This list of winter camping essentials includes the best winter tents and gear — plus need-to-know cold weather camping tips!
Winter is a great time to go camping. Not only is it a smart way to get coveted campsites, but you’re also pretty much guaranteed a quieter trip, prices tend to be lower, and most critters hide away in the colder months.
However, camping in the winter can also be an intimidating activity. In cooler temperatures, what gear you take, how you dress, and how you camp are all important things to consider in keeping you safe. Researching the right gear and how to plan ahead are essential steps for any cold-weather trip.
To keep you warm and having a great time in the outdoors, these are my top winter camping tips and essentials!
Winter Camping Essentials & Cold Weather Camping Tips
Best Winter Camping Tents
The best tent for winter camping should be 4-season, designed to stand strong in any weather (including snow), and be made of a durable polyester or nylon. Something else to consider is getting a rain fly that extends out from the tent in order to better block out the elements, and a waterproof footprint for placing your tent on snow.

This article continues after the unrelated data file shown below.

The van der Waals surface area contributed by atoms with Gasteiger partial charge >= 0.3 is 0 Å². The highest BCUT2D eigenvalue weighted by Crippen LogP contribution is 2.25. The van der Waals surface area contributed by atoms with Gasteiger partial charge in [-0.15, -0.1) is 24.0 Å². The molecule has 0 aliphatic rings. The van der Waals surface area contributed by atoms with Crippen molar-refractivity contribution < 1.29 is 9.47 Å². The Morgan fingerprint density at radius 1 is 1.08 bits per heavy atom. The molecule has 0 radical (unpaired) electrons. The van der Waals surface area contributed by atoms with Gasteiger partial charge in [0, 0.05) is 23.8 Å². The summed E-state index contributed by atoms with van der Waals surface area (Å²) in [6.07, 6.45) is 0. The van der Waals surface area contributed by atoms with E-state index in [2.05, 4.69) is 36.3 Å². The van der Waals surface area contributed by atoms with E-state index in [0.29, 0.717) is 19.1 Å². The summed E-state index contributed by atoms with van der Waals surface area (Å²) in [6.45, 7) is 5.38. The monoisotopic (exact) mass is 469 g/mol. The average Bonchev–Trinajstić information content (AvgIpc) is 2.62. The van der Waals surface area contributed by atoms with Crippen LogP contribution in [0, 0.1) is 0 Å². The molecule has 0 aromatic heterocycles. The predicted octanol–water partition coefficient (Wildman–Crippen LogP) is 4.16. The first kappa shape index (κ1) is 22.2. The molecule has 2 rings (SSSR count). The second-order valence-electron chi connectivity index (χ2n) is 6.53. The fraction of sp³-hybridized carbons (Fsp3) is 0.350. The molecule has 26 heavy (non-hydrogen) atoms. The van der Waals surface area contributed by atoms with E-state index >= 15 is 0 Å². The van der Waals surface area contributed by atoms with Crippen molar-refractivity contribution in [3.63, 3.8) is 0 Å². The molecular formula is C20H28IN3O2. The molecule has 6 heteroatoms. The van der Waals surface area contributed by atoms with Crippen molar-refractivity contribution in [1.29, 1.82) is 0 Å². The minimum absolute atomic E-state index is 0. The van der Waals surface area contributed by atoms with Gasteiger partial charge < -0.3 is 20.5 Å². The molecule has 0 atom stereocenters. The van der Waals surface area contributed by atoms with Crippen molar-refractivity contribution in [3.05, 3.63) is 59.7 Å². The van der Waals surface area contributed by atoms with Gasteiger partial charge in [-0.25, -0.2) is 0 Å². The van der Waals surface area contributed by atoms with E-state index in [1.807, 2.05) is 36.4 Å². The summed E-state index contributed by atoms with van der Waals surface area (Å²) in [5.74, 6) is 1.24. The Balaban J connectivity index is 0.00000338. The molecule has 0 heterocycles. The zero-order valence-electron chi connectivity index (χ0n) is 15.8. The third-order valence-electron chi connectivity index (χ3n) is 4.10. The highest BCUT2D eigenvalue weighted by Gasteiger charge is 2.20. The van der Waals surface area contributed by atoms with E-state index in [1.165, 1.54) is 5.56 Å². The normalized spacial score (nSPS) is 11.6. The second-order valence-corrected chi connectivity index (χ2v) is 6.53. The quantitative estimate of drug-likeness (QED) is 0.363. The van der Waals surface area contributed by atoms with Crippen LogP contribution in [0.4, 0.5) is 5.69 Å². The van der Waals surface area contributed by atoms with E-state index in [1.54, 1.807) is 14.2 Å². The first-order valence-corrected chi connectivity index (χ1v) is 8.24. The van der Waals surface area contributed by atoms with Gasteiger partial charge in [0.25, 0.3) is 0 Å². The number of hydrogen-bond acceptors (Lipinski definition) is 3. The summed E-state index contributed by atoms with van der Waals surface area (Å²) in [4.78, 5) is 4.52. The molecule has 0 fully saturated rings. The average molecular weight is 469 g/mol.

ALPS Mountaineering Tasmanian
The ALPS Mountaineering Tasmanian is a 4-season tent that features a full-coverage rainfly, extra-large zippers (great for opening with gloves on), and a stabilizing aluminum pole system. Due to this tent being a little larger, it does weigh a bit more at 9.8 lbs, but, unless you plan on backpacking, that’s not an issue.
The Naturehike Cloud-Up is a 4-season tent that comes in 1, 2, and 3 person options. The tent is made with double anti-scratch polyester layers that are both strong and breathable and features a water-resistant rainfly. Not to mention, this tent packs down extra small and takes less than 5 minutes to set up.
Best Winter Camping Gear
Sleeping Gear: A quality sleeping bag is one of the top things you need for camping. In choosing the best sleeping bag, I recommend picking one with a cold-weather rating that’s a few degrees colder than your coldest expected temperature — this Coleman one is great. I also recommend bringing a dry bag to put your sleeping bag in during the day to keep it from getting wet.